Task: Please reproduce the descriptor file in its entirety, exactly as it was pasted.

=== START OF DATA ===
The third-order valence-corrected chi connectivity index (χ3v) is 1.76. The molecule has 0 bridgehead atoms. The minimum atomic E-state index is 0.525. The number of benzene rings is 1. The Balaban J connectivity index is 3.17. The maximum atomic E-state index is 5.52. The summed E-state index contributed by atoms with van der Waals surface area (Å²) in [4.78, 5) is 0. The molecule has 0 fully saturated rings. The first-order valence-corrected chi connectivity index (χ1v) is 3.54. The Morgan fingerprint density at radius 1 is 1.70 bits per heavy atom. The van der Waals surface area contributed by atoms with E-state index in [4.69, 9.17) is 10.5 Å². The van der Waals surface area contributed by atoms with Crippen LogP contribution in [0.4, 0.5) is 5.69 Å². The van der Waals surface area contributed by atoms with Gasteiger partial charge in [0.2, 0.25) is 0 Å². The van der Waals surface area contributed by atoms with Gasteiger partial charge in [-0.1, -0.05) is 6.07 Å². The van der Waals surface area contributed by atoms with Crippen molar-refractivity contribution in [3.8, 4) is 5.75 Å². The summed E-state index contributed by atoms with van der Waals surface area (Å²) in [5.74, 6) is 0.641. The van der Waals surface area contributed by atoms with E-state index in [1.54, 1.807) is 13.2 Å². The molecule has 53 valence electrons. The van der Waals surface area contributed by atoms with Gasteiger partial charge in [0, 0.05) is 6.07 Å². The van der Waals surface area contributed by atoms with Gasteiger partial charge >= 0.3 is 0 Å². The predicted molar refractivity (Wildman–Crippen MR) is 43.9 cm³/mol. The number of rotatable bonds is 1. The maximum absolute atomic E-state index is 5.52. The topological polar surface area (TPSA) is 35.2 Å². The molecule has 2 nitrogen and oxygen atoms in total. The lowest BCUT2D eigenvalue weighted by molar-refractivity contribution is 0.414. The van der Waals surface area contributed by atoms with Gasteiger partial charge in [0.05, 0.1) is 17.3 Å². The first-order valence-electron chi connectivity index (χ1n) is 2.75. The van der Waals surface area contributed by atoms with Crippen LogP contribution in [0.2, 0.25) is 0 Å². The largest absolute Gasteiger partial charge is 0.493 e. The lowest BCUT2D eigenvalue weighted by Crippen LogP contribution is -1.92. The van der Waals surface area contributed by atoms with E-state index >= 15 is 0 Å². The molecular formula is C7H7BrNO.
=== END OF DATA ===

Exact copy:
The third-order valence-corrected chi connectivity index (χ3v) is 1.76. The molecule has 0 bridgehead atoms. The minimum atomic E-state index is 0.525. The number of benzene rings is 1. The Balaban J connectivity index is 3.17. The maximum atomic E-state index is 5.52. The summed E-state index contributed by atoms with van der Waals surface area (Å²) in [4.78, 5) is 0. The molecule has 0 fully saturated rings. The first-order valence-corrected chi connectivity index (χ1v) is 3.54. The Morgan fingerprint density at radius 1 is 1.70 bits per heavy atom. The van der Waals surface area contributed by atoms with E-state index in [4.69, 9.17) is 10.5 Å². The van der Waals surface area contributed by atoms with Crippen LogP contribution in [0.4, 0.5) is 5.69 Å². The van der Waals surface area contributed by atoms with Gasteiger partial charge in [0.2, 0.25) is 0 Å². The van der Waals surface area contributed by atoms with Gasteiger partial charge in [-0.1, -0.05) is 6.07 Å². The van der Waals surface area contributed by atoms with Crippen molar-refractivity contribution in [3.8, 4) is 5.75 Å². The summed E-state index contributed by atoms with van der Waals surface area (Å²) in [5.74, 6) is 0.641. The van der Waals surface area contributed by atoms with E-state index in [1.54, 1.807) is 13.2 Å². The molecule has 53 valence electrons. The van der Waals surface area contributed by atoms with Gasteiger partial charge in [0, 0.05) is 6.07 Å². The van der Waals surface area contributed by atoms with Gasteiger partial charge >= 0.3 is 0 Å². The predicted molar refractivity (Wildman–Crippen MR) is 43.9 cm³/mol. The number of rotatable bonds is 1. The maximum absolute atomic E-state index is 5.52. The topological polar surface area (TPSA) is 35.2 Å². The molecule has 2 nitrogen and oxygen atoms in total. The lowest BCUT2D eigenvalue weighted by molar-refractivity contribution is 0.414. The van der Waals surface area contributed by atoms with Gasteiger partial charge in [0.05, 0.1) is 17.3 Å². The first-order valence-electron chi connectivity index (χ1n) is 2.75. The van der Waals surface area contributed by atoms with Crippen LogP contribution in [0.2, 0.25) is 0 Å². The largest absolute Gasteiger partial charge is 0.493 e. The lowest BCUT2D eigenvalue weighted by Crippen LogP contribution is -1.92. The van der Waals surface area contributed by atoms with E-state index >= 15 is 0 Å². The molecular formula is C7H7BrNO.